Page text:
Last-Minute Festive Pharmacy
Busy buying up last-minute presents and food? Don’t forget to make sure your medicine cabinet is stocked with everything you might need to help you get through the excesses of food, family or frenzied over-indulgence. Here’s a few reminders:
Regular medications : make sure you have enough of these to get you through the holiday
Painkillers : Keep a range of pain killers for both adults and children. Different ones work in different ways and suit different people and different pains. Be careful if you are taking cold-remedies too as these can contain paracetamol or ibuprofen – make sure not to exceed the recommended dose.
- Simple remedies such as cold or hot packs or creams such as Deep Heat or Deep Freeze, or herbal/complementary remedies that you prefer
- Ibuprofen (as an anti-inflammatory this may be better for soft tissue injuries like torn muscles)
- Aspirin (not for children because of the potential for a rare but serious complication called Reye’s syndrome)
- Codeine combinations
Indigestion medicines: Simple antacids, especially those which contain a treatment based on alginates, which form a foamy raft that lines the stomach to protect it from acid, are essential for the misery of indigestion resulting from an excess of rich food. You might also want to consider drug treatments such as ranitidine or pantoprozole which reduce the amount of acid produced in the stomach. These can be very effective in severe heartburn and indigestion. You can buy short courses of these drugs from the pharmacy to cover the Christmas period without a prescription, but if your symptoms persist for more than a few days you should check things out with your doctor.
Decongestants, especially nasal drops or sprays, and herbal oils for inhalation. I like the small vaporising devices you can get for children’s rooms because I think they are safe and effective but skin rubs are much cheaper.
Cough medicines : whichever type suits you (I am not a great believer in the power of cough medicines, but most people like to have one to hand).
Treatments for sore throats : Simple boiled sweets, which help to keep saliva flowing over a sore throat, may be all that is need but some people find lozenges or throat sprays which containing antiseptics or local anaesthetics to be very helpful.
Antihistamines. Sedative ones, e.g. Promethazine or Chlorpheniramine, may be useful for treating itchy conditions, stings, etc and can have useful sedative effects in small children. Newer versions are less likely to sedate.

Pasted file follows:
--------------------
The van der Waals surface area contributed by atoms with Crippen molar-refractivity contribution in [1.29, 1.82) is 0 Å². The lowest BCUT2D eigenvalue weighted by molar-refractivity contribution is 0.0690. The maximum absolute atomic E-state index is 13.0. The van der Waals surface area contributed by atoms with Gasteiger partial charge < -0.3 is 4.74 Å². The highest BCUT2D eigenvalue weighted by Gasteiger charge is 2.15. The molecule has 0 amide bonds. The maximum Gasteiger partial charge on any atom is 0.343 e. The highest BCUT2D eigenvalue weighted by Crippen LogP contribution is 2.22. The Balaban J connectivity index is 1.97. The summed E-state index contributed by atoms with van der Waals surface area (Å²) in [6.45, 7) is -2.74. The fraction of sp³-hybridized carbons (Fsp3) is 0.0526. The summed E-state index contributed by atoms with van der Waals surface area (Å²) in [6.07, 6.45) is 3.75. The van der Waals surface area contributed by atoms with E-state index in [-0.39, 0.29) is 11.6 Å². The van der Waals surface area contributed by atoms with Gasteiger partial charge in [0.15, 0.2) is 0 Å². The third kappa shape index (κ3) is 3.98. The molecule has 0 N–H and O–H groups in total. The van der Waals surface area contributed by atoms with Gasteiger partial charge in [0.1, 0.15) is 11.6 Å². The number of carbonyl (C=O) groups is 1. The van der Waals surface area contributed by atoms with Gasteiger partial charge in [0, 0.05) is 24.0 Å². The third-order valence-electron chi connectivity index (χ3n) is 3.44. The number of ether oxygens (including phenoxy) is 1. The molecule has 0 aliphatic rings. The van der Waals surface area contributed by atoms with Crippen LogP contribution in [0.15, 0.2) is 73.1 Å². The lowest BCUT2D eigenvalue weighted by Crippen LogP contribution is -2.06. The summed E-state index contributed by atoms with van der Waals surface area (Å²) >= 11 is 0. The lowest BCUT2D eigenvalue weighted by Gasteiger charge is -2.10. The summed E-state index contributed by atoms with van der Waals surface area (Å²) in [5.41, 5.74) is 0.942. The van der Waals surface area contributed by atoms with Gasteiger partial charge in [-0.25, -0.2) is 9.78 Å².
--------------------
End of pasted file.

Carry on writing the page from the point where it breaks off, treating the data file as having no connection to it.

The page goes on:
Anti-diarrhoea medicines : Loperamide helps to slow the bowel down and reduce diarrhoea in gastroenteritis and other stomach upsets (Noro virus or “winter vomiting” is rife at the moment). Keep a stock of Rehydration solutions too, for children with gastroenteritis.
For women : citrate treatments for cystitis (these usually consist of powders which are mixed up as a drink to reduce the acidity of the urine and so reduce irritation) and creams, pessaries or tablet treatments for vaginal thrush.
An antiseptic cream or lotion for simple cuts and grazes
A simple first aid kit: You can buy ready-made ones, but its much cheaper to put your own together. Good items include :
- Two cotton bandages and 2 crepe bandages of different widths
- Wound dressings and a pack of gauze swabs
- A variety of plasters including some for children
- An ice pack
- A thermometer
- Safety pins
- Surgical tape
- An eye patch
- A large triangular bandage (which can be used to make a sling)
- An eye bath and eye wash
Follow the rules : Finally remember some basic rules :
- always finish prescribed courses of medicine, or dispose of any left-overs safely (take them to the local pharmacist if you are worried).
- Never take medicine prescribed for someone else
- Make sure your cabinet and its contents are safe especially from small children (place it high up, lock the doors, ensure proper childproof caps are used etc)
- If you don’t know what something is for, get rid of it.
- Don’t keep medicines past their use-by date. It’s unlikely that they will “go off“ or be harmful but they may lose any therapeutic effect.
And don’t forget – the worst hangovers improve with hydration and rest. Alcohol is dehydrating so drink plenty of plain fluid and try to squeeze in a nap when you can.